In Two Minds: Bisexuality and Pop Culture
Last year, during the New York Pride Week preparations, three people- Johnathan Groff, Laverne Cox, and Lea Carey- were announced as representatives. And it wasn’t until Faith Cheltenham, prominent bisexual activist, wrote an op-ed and pushed forward a petition that everyone noticed a disturbing oversight- there were no bisexual representatives selected as part of Pride 2014.
And NYC Pride isn’t the only place where bisexuals have found themselves pushed to the sidelines. Earlier this year, the Williams institute released a paper identifying around 1454824 (0.6%) members of the adult population of the USA as bisexual. Despite these numbers, the representation of bisexual people in the media remains at a depressing low.
While lesbian and gay characters have slowly but surely gained a place amongst the casts of mainstream television shows and in movies, bisexual characters remain thin on the ground. While many characters will find themselves attracted to more than one character throughout the course of their screentime, many will simply identify as gay or straight, as opposed to considering the possibility of bisexuality- take landmark LGBT character Willow Rosenburg from Buffy. Initially shown to be romantically attracted to men, she engages in an important relationship with another woman, and from then on describes herself as a lesbian- even though the admits to still finding men attractive. There’s no problem with her and her partner Tara being gay, but it seems odd that this possibility wasn’t even considered by any characters on the show.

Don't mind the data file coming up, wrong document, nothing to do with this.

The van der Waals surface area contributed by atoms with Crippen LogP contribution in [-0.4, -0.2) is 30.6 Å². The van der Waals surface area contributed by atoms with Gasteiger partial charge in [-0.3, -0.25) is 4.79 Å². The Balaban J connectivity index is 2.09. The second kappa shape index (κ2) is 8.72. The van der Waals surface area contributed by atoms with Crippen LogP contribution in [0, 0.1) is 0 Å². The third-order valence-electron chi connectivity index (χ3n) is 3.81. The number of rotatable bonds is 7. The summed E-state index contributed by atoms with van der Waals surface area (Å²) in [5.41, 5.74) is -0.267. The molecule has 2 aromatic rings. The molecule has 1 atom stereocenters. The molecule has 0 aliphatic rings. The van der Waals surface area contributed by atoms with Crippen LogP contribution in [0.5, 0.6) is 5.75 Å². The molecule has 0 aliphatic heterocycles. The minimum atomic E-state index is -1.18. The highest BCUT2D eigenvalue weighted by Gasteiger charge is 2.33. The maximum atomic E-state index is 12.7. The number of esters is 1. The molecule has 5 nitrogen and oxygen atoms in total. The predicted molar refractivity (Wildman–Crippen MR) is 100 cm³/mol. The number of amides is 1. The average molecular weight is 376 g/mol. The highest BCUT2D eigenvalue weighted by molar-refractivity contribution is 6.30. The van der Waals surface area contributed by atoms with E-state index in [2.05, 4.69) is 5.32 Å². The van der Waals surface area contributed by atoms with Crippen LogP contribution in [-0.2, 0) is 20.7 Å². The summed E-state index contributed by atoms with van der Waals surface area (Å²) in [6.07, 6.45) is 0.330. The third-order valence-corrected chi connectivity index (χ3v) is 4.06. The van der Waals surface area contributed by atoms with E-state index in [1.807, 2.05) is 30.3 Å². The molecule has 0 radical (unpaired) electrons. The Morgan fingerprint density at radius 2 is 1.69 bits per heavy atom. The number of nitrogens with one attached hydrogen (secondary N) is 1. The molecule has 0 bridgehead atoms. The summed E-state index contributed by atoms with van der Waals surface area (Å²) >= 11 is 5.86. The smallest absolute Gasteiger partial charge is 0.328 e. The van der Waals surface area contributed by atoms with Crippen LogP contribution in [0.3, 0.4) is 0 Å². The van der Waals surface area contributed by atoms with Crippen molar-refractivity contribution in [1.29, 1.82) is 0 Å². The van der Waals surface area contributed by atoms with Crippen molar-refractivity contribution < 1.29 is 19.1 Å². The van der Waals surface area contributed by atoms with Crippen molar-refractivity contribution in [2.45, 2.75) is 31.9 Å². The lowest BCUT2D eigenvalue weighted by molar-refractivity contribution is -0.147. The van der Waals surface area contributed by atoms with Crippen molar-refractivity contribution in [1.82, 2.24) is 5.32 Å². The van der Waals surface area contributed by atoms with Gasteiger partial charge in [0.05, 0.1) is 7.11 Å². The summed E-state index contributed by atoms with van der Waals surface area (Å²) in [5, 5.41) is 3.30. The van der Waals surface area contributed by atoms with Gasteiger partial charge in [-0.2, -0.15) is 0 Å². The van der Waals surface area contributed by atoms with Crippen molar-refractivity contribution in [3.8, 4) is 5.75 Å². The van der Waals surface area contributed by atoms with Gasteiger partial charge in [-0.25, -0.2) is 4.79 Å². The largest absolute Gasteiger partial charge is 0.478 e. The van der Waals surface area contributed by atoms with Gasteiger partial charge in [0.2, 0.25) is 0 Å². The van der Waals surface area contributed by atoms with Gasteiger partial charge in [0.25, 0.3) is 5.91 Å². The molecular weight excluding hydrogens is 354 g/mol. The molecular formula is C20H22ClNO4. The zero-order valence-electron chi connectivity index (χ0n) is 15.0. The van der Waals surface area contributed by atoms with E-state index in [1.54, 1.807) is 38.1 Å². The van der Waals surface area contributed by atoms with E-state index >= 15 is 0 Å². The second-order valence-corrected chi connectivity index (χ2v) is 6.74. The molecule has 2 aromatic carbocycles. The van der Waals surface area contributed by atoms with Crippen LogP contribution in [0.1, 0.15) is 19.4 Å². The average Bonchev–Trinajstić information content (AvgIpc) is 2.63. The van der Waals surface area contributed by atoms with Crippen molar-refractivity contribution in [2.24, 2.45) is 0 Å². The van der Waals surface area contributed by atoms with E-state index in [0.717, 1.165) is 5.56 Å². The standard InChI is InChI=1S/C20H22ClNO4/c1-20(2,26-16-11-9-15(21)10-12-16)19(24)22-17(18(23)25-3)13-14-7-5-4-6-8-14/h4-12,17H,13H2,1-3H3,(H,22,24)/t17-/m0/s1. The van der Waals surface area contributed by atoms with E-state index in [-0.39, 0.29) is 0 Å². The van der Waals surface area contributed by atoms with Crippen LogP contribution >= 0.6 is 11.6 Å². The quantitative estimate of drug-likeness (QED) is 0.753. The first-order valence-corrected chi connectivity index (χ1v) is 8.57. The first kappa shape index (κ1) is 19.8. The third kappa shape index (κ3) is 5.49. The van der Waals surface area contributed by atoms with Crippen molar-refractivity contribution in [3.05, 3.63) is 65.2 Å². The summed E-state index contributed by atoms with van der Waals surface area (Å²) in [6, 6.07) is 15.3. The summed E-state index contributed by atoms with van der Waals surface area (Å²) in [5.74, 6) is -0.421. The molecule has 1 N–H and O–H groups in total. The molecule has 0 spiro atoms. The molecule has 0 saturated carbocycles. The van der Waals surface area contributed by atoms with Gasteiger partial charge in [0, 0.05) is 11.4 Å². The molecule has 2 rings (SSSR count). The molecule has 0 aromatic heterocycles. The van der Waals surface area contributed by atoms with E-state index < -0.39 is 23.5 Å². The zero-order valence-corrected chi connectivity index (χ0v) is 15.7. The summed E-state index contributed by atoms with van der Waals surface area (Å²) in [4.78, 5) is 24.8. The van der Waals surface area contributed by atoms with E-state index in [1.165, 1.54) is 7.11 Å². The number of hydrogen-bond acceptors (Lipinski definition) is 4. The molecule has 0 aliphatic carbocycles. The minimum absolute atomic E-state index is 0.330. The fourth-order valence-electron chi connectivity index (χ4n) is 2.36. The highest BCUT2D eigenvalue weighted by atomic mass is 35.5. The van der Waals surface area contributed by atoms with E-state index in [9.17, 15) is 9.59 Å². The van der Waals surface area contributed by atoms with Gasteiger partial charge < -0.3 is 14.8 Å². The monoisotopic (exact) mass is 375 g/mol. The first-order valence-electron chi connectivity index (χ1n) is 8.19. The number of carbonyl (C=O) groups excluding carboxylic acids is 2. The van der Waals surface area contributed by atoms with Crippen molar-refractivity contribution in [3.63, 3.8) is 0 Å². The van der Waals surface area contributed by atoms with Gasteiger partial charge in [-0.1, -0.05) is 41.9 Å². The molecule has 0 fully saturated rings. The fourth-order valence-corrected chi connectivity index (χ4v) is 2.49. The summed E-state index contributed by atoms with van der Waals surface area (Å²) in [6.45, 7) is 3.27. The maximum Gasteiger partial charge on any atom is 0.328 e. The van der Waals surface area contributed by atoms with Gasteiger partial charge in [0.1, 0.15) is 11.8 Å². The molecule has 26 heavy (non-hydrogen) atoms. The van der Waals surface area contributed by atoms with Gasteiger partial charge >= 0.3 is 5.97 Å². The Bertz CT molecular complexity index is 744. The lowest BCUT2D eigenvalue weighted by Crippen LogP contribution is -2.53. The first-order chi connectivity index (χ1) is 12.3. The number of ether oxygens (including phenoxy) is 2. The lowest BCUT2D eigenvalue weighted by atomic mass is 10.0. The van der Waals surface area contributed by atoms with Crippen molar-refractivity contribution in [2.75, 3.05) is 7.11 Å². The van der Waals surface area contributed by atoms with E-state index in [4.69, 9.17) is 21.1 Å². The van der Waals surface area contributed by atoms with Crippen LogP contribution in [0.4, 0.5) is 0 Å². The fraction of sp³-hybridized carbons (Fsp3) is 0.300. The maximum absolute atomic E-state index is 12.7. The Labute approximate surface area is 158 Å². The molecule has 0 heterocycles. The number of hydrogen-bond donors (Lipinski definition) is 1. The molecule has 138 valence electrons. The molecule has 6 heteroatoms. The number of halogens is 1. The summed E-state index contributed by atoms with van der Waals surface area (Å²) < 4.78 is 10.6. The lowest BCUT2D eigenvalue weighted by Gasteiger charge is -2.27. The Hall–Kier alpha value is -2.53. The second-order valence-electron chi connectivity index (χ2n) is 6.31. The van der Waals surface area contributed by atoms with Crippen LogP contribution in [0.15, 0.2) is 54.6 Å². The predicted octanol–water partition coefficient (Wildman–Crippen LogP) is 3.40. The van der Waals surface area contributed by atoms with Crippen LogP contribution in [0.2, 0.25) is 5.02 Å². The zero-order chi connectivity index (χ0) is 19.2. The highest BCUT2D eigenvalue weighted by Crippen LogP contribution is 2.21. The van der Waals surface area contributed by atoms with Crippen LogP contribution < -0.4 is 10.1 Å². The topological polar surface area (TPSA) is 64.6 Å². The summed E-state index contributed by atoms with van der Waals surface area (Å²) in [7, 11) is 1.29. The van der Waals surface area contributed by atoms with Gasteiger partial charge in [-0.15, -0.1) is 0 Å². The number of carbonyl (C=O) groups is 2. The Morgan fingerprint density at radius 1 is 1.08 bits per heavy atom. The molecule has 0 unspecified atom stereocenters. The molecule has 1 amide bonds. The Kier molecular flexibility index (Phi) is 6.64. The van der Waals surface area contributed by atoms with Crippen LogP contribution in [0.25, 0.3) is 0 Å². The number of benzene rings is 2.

When a prominent gay character on Glee, Blaine, considered the possibility that he might be bisexual after enjoying a kiss with a woman, he is told that “Bisexual is a lie gay guys tell in high school to hold hands with girls in the corridor so they can feel normal for a change” (I wrote a whole, massive article on the biphobia and transphobia Glee was guilty of in it’s early seasons; read it here). Sex and the City, considered a vital part of the definition of the modern sexual woman in the media, had their lead character admitting that she didn’t believe bisexuality even existed, describing it as a “layover on the way to gaytown” when she encountered a bisexual guy. Finding any kind of representation of bisexual characters is difficult enough, when even sex-positive and progressive shows continually wave it away with jokes, mistruths, and shaming.